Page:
What contact center organizational structure is being used by enterprises to deliver an exceptional customer experience?
While there is no “one-size-fits-all” alignment, many successful companies now include a customer experience (CX) executive who manages all customer-facing operations either directly or indirectly. To underscore the importance of this position, it typically reports directly to the COO or CEO, and is held by a politically skilled individual who is adept at getting people with conflicting agendas to work together. The responsibilities of this role vary from organization to organization, but can include influencing goals and compensation for managers of all customer-facing departments; making changes to products, processes, policies and systems; and re-allocating resources as necessary to improve the customer experience.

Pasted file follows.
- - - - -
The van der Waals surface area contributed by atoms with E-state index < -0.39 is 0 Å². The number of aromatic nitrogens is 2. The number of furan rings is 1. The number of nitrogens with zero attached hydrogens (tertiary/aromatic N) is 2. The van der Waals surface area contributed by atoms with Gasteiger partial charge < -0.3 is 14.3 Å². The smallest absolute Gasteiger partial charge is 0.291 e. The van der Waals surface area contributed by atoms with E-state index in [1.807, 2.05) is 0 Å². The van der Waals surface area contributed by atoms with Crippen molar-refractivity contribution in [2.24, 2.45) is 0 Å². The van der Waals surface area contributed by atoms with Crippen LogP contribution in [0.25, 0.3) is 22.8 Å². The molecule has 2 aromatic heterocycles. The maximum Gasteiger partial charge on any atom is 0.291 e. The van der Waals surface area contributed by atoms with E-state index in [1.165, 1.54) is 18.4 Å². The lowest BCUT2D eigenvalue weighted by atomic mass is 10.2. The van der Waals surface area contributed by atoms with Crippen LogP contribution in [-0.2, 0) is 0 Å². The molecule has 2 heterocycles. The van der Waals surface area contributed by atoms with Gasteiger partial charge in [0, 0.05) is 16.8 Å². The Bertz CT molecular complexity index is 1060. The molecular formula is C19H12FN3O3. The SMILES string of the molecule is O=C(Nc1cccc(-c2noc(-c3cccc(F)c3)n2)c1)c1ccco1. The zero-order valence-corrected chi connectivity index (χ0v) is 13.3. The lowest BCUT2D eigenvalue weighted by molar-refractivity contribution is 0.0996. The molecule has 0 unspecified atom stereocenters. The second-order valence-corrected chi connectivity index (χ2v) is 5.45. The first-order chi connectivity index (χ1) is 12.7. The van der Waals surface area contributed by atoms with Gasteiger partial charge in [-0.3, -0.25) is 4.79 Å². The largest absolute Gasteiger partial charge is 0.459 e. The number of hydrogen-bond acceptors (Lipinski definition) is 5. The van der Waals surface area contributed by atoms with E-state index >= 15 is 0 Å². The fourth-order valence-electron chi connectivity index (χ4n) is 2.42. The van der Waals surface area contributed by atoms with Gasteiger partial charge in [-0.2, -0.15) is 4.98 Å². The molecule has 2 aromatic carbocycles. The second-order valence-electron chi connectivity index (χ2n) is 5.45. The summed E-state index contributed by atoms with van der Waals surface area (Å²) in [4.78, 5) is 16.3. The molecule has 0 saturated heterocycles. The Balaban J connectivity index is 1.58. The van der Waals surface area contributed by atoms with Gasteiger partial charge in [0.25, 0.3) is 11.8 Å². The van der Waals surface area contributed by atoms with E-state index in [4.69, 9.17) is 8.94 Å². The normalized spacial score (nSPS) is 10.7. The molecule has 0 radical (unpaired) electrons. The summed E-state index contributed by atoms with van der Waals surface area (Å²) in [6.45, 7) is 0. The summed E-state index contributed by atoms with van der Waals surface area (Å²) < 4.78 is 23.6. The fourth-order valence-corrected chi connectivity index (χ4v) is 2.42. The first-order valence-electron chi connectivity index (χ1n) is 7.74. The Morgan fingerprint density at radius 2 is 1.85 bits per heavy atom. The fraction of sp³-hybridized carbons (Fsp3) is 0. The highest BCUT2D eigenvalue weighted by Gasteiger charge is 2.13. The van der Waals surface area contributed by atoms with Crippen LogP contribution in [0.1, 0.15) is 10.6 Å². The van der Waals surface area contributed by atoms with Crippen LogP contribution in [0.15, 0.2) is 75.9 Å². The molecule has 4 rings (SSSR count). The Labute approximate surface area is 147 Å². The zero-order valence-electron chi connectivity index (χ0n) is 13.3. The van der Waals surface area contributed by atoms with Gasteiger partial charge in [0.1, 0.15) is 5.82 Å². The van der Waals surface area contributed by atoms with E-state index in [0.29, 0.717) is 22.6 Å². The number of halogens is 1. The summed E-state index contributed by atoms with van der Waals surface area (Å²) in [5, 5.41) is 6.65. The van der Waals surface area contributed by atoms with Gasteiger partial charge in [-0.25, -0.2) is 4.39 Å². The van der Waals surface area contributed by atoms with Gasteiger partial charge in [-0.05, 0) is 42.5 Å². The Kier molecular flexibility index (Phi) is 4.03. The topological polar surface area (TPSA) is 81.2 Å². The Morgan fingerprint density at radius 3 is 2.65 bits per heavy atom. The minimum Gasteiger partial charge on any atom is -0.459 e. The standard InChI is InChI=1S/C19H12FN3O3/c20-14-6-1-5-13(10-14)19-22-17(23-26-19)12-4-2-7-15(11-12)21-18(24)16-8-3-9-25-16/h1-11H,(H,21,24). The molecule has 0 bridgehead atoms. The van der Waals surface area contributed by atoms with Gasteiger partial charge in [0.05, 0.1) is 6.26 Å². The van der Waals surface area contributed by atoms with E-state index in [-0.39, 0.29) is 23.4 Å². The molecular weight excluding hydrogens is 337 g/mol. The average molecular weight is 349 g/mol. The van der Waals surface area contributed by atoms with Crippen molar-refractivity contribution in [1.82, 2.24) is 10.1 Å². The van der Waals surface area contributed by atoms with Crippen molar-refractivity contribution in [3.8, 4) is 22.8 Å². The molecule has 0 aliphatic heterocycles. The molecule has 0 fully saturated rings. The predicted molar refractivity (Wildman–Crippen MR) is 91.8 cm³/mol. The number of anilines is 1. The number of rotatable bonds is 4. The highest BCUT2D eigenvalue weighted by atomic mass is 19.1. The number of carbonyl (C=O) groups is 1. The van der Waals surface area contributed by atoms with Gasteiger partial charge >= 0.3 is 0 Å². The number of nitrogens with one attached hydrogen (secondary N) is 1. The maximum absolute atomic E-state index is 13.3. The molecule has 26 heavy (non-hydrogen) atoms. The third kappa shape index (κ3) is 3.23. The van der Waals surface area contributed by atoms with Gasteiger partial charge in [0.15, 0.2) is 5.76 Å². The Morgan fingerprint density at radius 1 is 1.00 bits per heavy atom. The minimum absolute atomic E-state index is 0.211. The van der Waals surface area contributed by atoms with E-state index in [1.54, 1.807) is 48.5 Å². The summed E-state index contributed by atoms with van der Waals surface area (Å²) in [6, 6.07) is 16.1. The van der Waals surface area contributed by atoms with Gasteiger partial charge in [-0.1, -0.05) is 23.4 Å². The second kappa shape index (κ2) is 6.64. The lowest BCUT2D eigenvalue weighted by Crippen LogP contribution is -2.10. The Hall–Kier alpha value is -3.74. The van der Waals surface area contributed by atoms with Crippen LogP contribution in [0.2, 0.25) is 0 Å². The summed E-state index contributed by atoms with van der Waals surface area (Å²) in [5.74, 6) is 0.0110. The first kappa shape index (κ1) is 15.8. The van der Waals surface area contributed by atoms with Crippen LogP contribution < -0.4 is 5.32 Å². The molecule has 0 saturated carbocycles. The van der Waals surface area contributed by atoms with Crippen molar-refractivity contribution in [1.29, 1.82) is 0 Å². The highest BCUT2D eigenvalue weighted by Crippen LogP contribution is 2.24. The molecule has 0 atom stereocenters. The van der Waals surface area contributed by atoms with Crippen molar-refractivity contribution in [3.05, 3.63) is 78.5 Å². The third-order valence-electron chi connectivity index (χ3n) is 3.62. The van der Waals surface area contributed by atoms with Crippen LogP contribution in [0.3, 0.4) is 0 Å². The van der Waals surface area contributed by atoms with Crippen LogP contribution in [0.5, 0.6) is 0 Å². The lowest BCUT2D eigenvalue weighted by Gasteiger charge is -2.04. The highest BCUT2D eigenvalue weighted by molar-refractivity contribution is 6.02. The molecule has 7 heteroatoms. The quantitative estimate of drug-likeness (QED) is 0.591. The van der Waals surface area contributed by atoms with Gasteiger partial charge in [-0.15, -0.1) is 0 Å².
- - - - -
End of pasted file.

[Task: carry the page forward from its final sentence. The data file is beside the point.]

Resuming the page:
More important than the internal alignment of the enterprise, is instituting a culture that recognizes the fact that delivering a great customer experience is the responsibility of every person in the company. To develop this culture, enterprises need to break down organizational empires and silos that, in many cases, have taken decades to build. Companies must adopt a policy of delivering service in the manner and channels desired by their customers, instead of continuing to try to force customers to do business the way the company wants. All departments need to operate according to a standard set of shared primary goals including the number-one goal of making it easy for customers to do business with the organization. Because this is easier said than done, corporate governance, in the form of a CX executive, is often the answer.